OK, this is still occurring EVERY morning. It appears to start before 7:00 AM Pacific anc usually continues for an hour or 2. I did a capture this morning and in a 1 minute capture, got 32566 multicast UDP frames (533/second). They are directed to 239.192.38.21. which the RG/iNID gateways to 192.169.0.104. Redardless of your comments that it should NOT affect performance, it does. When this is occuring, no one get an IP from the DHCP server on the RG/iNDID, my HomeManager devices loose IP connectivity and my secondary WAP is not able to allow connections. As soon as this traffic stops, the network returns to normal. Tier 2 cannot help, nor could an iNID specialist. When this starts, NO ONE is watching TV or using the network (and yes, I do realize that IPTV is UDP, but it is not multicast UDP, it is point to point).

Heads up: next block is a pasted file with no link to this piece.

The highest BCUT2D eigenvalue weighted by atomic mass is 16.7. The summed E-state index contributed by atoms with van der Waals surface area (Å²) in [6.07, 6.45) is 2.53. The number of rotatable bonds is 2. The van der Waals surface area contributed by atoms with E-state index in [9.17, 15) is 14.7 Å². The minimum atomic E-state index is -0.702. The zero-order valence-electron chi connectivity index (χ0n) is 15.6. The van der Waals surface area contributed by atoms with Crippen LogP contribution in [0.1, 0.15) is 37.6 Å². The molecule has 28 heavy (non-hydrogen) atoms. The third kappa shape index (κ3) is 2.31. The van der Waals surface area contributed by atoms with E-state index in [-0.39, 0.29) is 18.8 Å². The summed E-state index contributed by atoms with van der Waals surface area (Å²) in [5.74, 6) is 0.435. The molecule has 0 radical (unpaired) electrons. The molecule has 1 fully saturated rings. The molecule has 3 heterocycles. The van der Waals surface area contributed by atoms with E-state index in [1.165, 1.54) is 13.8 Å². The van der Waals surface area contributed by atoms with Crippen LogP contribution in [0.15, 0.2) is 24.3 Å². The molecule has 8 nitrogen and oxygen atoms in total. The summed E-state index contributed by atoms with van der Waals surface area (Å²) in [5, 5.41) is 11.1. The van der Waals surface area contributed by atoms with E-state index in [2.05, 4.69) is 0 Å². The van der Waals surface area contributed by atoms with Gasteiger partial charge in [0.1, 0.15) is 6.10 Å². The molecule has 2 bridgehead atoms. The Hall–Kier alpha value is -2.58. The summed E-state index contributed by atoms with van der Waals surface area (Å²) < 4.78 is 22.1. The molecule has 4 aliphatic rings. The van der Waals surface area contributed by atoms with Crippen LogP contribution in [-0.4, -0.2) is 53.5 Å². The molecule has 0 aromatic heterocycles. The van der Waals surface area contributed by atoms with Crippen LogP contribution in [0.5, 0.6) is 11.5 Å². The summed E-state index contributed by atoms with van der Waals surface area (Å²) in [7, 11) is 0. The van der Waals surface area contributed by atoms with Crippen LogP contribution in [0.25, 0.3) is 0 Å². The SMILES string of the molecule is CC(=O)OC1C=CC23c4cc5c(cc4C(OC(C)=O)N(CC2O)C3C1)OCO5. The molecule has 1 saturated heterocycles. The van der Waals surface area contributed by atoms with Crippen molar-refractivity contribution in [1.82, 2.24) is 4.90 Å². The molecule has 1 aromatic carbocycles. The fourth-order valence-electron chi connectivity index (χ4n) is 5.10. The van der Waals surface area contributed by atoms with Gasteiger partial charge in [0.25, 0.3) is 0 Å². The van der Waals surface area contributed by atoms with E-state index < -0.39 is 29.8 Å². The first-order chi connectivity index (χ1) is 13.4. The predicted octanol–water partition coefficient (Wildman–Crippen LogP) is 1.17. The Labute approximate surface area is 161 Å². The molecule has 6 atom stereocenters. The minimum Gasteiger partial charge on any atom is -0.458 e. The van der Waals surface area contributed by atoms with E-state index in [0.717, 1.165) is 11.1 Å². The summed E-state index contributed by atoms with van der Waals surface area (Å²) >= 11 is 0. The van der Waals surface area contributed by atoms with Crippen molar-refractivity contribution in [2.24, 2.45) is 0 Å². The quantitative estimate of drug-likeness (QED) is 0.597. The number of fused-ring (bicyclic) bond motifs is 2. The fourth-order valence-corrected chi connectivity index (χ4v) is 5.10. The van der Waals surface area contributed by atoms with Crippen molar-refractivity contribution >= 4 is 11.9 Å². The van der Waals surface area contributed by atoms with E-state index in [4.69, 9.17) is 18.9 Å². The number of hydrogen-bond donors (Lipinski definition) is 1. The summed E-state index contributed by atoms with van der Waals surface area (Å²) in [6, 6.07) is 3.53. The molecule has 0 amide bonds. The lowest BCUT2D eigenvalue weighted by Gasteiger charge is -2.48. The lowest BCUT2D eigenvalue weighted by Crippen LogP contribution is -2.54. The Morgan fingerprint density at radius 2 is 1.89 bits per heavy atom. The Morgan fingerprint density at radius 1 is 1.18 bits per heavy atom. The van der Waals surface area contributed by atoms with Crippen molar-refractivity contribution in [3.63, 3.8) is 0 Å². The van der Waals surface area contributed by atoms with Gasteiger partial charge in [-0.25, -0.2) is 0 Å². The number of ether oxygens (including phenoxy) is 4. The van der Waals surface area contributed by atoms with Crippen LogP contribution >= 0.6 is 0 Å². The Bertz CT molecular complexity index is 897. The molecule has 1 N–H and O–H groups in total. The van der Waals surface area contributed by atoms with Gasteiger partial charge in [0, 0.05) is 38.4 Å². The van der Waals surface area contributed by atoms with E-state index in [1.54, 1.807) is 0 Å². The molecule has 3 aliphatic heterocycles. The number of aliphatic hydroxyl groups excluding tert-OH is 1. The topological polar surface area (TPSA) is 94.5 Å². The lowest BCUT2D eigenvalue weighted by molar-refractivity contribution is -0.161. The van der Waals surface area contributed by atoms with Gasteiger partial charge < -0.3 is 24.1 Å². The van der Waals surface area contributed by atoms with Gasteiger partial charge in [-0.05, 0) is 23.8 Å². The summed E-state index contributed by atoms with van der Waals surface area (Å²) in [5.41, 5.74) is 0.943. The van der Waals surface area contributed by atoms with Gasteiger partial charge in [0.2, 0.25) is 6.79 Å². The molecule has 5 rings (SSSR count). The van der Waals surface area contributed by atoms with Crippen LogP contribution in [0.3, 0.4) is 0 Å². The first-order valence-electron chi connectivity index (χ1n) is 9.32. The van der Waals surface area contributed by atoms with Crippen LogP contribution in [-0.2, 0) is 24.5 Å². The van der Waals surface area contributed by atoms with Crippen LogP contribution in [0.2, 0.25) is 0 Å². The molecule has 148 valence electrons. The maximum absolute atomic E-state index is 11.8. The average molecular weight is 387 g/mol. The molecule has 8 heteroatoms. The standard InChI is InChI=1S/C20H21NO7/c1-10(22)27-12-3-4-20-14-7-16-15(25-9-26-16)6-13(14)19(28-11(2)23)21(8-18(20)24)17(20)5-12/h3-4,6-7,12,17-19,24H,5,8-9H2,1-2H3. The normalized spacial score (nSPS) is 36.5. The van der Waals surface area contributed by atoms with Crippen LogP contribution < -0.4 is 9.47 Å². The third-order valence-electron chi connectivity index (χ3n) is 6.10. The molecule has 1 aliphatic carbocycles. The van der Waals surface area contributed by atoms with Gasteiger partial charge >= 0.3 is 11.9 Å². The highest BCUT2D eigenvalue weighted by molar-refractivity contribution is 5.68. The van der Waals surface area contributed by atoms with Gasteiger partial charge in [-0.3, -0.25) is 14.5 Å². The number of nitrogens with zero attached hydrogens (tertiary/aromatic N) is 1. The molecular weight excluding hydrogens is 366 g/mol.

Again, you're not understanding the system.

 

First of all, the IPTV most certainly is multicast.  It is not unicast as you've stated.

 

239.192.38.21 is the multicast IP address for channel 1003 (KNTV-HD-11 (NBC) San Jose, CA).

 

Your captured packets are 1374 bytes, coming in at 533 per second = 1374*533*8 = 5858736, or 5.85 Mbps, the exact data rate of an HD TV stream.

 

One of your STBs was tuned to this channel during this time period.  Possibly the DVR was the unit, it may have been recording even if no one was watching that TV.